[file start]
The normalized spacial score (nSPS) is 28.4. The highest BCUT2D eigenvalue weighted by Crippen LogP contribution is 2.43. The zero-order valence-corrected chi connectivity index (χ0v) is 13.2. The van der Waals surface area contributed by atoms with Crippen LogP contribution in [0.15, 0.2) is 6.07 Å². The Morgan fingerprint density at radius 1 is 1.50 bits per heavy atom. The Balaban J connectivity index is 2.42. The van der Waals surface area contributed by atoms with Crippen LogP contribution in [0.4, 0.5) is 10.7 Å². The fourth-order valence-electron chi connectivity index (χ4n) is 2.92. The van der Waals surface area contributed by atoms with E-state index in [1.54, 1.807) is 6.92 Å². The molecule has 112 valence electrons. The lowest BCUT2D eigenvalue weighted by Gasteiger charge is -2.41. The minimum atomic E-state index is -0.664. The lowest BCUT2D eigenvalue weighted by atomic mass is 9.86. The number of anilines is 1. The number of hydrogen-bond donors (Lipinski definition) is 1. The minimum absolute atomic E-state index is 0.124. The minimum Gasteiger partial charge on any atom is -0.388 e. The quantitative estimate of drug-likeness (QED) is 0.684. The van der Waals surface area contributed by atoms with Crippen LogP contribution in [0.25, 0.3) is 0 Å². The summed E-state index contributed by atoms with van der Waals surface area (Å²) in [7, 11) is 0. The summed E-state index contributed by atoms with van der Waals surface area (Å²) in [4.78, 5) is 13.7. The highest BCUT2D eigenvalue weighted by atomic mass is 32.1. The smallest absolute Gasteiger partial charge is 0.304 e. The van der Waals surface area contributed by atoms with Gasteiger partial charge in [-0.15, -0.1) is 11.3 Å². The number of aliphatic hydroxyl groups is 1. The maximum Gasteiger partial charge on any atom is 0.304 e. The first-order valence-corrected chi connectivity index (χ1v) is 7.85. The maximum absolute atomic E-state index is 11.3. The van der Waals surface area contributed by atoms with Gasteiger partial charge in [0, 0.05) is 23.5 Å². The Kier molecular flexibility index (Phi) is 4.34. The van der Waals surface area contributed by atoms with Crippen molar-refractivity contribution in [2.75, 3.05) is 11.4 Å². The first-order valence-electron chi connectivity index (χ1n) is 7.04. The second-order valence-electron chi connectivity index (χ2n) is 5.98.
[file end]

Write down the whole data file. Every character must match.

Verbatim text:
The normalized spacial score (nSPS) is 28.4. The highest BCUT2D eigenvalue weighted by Crippen LogP contribution is 2.43. The zero-order valence-corrected chi connectivity index (χ0v) is 13.2. The van der Waals surface area contributed by atoms with Crippen LogP contribution in [0.15, 0.2) is 6.07 Å². The Morgan fingerprint density at radius 1 is 1.50 bits per heavy atom. The Balaban J connectivity index is 2.42. The van der Waals surface area contributed by atoms with Crippen LogP contribution in [0.4, 0.5) is 10.7 Å². The fourth-order valence-electron chi connectivity index (χ4n) is 2.92. The van der Waals surface area contributed by atoms with E-state index in [1.54, 1.807) is 6.92 Å². The molecule has 112 valence electrons. The lowest BCUT2D eigenvalue weighted by Gasteiger charge is -2.41. The minimum atomic E-state index is -0.664. The lowest BCUT2D eigenvalue weighted by atomic mass is 9.86. The number of anilines is 1. The number of hydrogen-bond donors (Lipinski definition) is 1. The minimum absolute atomic E-state index is 0.124. The minimum Gasteiger partial charge on any atom is -0.388 e. The quantitative estimate of drug-likeness (QED) is 0.684. The van der Waals surface area contributed by atoms with Crippen LogP contribution in [0.25, 0.3) is 0 Å². The summed E-state index contributed by atoms with van der Waals surface area (Å²) in [7, 11) is 0. The summed E-state index contributed by atoms with van der Waals surface area (Å²) in [4.78, 5) is 13.7. The highest BCUT2D eigenvalue weighted by atomic mass is 32.1. The smallest absolute Gasteiger partial charge is 0.304 e. The van der Waals surface area contributed by atoms with Gasteiger partial charge in [-0.15, -0.1) is 11.3 Å². The number of aliphatic hydroxyl groups is 1. The maximum Gasteiger partial charge on any atom is 0.304 e. The first-order valence-corrected chi connectivity index (χ1v) is 7.85. The maximum absolute atomic E-state index is 11.3. The van der Waals surface area contributed by atoms with Gasteiger partial charge in [0, 0.05) is 23.5 Å². The Kier molecular flexibility index (Phi) is 4.34. The van der Waals surface area contributed by atoms with Crippen molar-refractivity contribution in [2.75, 3.05) is 11.4 Å². The first-order valence-electron chi connectivity index (χ1n) is 7.04. The second-order valence-electron chi connectivity index (χ2n) is 5.98.